- Court: Intellectual Property Archives
- Area(s) of Law: Copyright, Invalidation
- Date Filed: 10-07-2013
- Case #: 12-3773 & 12-3774
- Judge(s)/Court Below: 7th Cir. Ill.
- LexisNexis Citation: 2013 U.S. App. LEXIS 20456
- Westlaw Citation: 2013 WL 5524862
- Full Text Opinion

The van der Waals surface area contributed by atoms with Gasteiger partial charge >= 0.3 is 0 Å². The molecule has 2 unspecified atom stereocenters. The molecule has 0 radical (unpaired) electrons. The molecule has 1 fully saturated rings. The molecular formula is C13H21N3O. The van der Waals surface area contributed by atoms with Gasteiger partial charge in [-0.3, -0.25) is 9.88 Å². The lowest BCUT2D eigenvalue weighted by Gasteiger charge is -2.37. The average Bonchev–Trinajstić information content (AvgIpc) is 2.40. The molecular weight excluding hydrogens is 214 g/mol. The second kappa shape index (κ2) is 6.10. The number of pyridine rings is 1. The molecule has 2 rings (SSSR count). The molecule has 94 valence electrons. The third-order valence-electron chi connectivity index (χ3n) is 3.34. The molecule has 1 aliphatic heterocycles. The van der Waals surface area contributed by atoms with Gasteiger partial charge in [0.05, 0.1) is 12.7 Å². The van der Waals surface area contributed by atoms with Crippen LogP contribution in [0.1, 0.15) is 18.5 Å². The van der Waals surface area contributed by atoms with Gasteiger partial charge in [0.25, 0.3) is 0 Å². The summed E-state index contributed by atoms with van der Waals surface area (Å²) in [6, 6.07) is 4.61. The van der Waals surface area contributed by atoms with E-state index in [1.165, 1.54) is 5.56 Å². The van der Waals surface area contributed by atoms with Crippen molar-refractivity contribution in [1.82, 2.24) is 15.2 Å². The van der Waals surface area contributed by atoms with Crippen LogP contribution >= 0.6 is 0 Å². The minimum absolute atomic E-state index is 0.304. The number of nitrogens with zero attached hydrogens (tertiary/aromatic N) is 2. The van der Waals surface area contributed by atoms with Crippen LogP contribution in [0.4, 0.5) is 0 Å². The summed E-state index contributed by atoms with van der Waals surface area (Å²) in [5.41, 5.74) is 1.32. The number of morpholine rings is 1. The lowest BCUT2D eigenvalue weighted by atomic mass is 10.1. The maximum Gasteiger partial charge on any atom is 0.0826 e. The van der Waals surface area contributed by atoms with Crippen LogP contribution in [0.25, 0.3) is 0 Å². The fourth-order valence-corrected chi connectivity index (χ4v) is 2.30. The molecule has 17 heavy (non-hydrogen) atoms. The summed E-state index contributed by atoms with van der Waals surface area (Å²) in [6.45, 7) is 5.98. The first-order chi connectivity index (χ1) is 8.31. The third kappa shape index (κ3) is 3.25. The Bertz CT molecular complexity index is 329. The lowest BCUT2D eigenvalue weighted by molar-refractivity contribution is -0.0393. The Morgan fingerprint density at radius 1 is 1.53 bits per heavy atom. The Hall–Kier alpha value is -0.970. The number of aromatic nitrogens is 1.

Opinion (Williams): In 2005, DeliverMed Holdings, LLC ("DeliverMed") entered into an informal partnership agreement with Joey Siddle and Michael Schaltenbrad, employees of Medicate Pharmacy, Inc. ("Schaltenbrad") to operate a mail-order pharmacy. Delivermed filed suit against his other partners for trademark infringement and other claims, and submitted an application to register a copyright in the "house and pestle" logo. Schaltenbrand filed a counterclaim seeking a declaratory judgment invalidating DeliverMed's copyright registration. The trial court found against DeliverMed on all causes of action including their claim for copyright infringement, and invalidated the copyright registration of DeliverMed's logo. DeliverMed contended that the trial court erred in invalidating DeliverMed's copyright registration based on findings that Swift knowingly misrepresented facts in DeliverMed's application for registering a copyright. They also maintained that the court erred by awarding attorneys' fees to the Defendants for their successful defense of the copyright infringement claim. The Copyright Act allows for the invalidation of registrations obtained by knowing misrepresentations of material facts, but requires the court to consult the Register of Copyrights. DeliverMed had not provided any evidence to contradict the court's determination that DeliverMed knowingly lied about the existence of a written ownership transfer agreement between DeliverMed and the logo artist. Schaltenbrad did not ask the district court to consult the Register before invalidating DeliverMed's registration. Because of this, the Circuit Court VACATED and REMANDED the trial court's declaratory judgment invalidating DeliverMed's copyright registration in the "house and pestle" logo. The Copyright Act grants district courts the discretion to award attorneys' fees to the prevailing party in a copyright infringement suit. The Circuit Court reviewed the attorneys' fee award under an abuse of discretion standard and found no abuse of discretion. The district court's order requiring DeliverMed to pay Defendants' reasonable attorneys' fees incurred was AFFIRMED.